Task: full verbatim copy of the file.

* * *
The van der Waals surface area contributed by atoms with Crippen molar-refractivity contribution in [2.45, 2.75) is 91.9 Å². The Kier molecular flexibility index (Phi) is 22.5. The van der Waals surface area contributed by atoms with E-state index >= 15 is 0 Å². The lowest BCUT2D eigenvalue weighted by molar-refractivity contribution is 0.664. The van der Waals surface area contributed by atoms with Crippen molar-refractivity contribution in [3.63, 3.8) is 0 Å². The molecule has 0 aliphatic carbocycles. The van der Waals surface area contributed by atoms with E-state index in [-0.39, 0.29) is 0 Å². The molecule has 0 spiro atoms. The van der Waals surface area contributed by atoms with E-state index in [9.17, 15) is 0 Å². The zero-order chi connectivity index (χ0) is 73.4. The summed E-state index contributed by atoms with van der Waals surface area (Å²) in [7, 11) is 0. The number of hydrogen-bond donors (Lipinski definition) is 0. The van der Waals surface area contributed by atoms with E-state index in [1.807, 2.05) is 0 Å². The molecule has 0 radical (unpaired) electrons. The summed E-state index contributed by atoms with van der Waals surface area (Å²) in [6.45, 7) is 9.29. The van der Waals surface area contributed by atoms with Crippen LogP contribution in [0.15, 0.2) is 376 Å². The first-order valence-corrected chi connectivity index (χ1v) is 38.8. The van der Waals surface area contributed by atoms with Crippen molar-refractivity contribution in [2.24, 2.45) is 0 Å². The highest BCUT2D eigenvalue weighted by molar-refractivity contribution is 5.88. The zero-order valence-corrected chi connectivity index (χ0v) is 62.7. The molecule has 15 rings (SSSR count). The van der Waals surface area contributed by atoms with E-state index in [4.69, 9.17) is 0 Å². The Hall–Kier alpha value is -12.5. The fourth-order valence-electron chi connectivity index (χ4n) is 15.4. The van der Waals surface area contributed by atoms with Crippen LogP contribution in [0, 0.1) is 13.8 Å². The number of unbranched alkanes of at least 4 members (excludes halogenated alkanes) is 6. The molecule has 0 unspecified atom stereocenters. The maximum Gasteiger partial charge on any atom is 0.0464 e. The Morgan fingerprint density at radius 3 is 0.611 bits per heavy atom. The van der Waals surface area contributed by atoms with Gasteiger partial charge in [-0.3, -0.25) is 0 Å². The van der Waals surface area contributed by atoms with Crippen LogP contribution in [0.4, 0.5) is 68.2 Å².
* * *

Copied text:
The van der Waals surface area contributed by atoms with Crippen molar-refractivity contribution in [2.45, 2.75) is 91.9 Å². The Kier molecular flexibility index (Phi) is 22.5. The van der Waals surface area contributed by atoms with E-state index >= 15 is 0 Å². The lowest BCUT2D eigenvalue weighted by molar-refractivity contribution is 0.664. The van der Waals surface area contributed by atoms with Crippen molar-refractivity contribution in [3.63, 3.8) is 0 Å². The molecule has 0 aliphatic carbocycles. The van der Waals surface area contributed by atoms with E-state index in [-0.39, 0.29) is 0 Å². The molecule has 0 spiro atoms. The van der Waals surface area contributed by atoms with E-state index in [9.17, 15) is 0 Å². The zero-order chi connectivity index (χ0) is 73.4. The summed E-state index contributed by atoms with van der Waals surface area (Å²) in [7, 11) is 0. The number of hydrogen-bond donors (Lipinski definition) is 0. The van der Waals surface area contributed by atoms with E-state index in [1.807, 2.05) is 0 Å². The molecule has 0 radical (unpaired) electrons. The summed E-state index contributed by atoms with van der Waals surface area (Å²) in [6.45, 7) is 9.29. The van der Waals surface area contributed by atoms with Crippen LogP contribution in [0.15, 0.2) is 376 Å². The first-order valence-corrected chi connectivity index (χ1v) is 38.8. The van der Waals surface area contributed by atoms with Crippen molar-refractivity contribution in [2.24, 2.45) is 0 Å². The highest BCUT2D eigenvalue weighted by molar-refractivity contribution is 5.88. The zero-order valence-corrected chi connectivity index (χ0v) is 62.7. The molecule has 15 rings (SSSR count). The van der Waals surface area contributed by atoms with E-state index in [4.69, 9.17) is 0 Å². The Hall–Kier alpha value is -12.5. The fourth-order valence-electron chi connectivity index (χ4n) is 15.4. The van der Waals surface area contributed by atoms with Crippen LogP contribution in [0, 0.1) is 13.8 Å². The number of unbranched alkanes of at least 4 members (excludes halogenated alkanes) is 6. The molecule has 0 unspecified atom stereocenters. The maximum Gasteiger partial charge on any atom is 0.0464 e. The Morgan fingerprint density at radius 3 is 0.611 bits per heavy atom. The van der Waals surface area contributed by atoms with Gasteiger partial charge in [-0.3, -0.25) is 0 Å². The van der Waals surface area contributed by atoms with Crippen LogP contribution in [0.4, 0.5) is 68.2 Å².